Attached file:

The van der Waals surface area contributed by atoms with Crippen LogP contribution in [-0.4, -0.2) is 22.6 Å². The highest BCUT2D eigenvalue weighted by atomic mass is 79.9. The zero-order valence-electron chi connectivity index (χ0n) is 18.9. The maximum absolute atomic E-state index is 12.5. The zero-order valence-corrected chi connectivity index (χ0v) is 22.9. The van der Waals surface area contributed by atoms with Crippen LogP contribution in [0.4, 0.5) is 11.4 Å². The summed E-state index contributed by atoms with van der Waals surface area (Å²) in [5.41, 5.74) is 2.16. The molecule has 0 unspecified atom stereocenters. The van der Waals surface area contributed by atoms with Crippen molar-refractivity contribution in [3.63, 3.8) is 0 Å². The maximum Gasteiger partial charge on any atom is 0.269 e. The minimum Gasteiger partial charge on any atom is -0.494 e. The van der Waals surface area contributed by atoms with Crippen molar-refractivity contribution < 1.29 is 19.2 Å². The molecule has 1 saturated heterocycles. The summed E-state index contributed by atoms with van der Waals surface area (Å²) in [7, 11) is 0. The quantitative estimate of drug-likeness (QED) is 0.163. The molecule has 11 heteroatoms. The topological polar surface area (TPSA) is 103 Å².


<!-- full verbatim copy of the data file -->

The van der Waals surface area contributed by atoms with Crippen LogP contribution in [-0.4, -0.2) is 22.6 Å². The highest BCUT2D eigenvalue weighted by atomic mass is 79.9. The zero-order valence-electron chi connectivity index (χ0n) is 18.9. The maximum absolute atomic E-state index is 12.5. The zero-order valence-corrected chi connectivity index (χ0v) is 22.9. The van der Waals surface area contributed by atoms with Crippen LogP contribution in [0.4, 0.5) is 11.4 Å². The summed E-state index contributed by atoms with van der Waals surface area (Å²) in [5.41, 5.74) is 2.16. The molecule has 0 unspecified atom stereocenters. The van der Waals surface area contributed by atoms with Crippen molar-refractivity contribution in [3.63, 3.8) is 0 Å². The maximum Gasteiger partial charge on any atom is 0.269 e. The minimum Gasteiger partial charge on any atom is -0.494 e. The van der Waals surface area contributed by atoms with Crippen molar-refractivity contribution < 1.29 is 19.2 Å². The molecule has 1 saturated heterocycles. The summed E-state index contributed by atoms with van der Waals surface area (Å²) in [7, 11) is 0. The quantitative estimate of drug-likeness (QED) is 0.163. The molecule has 11 heteroatoms. The topological polar surface area (TPSA) is 103 Å².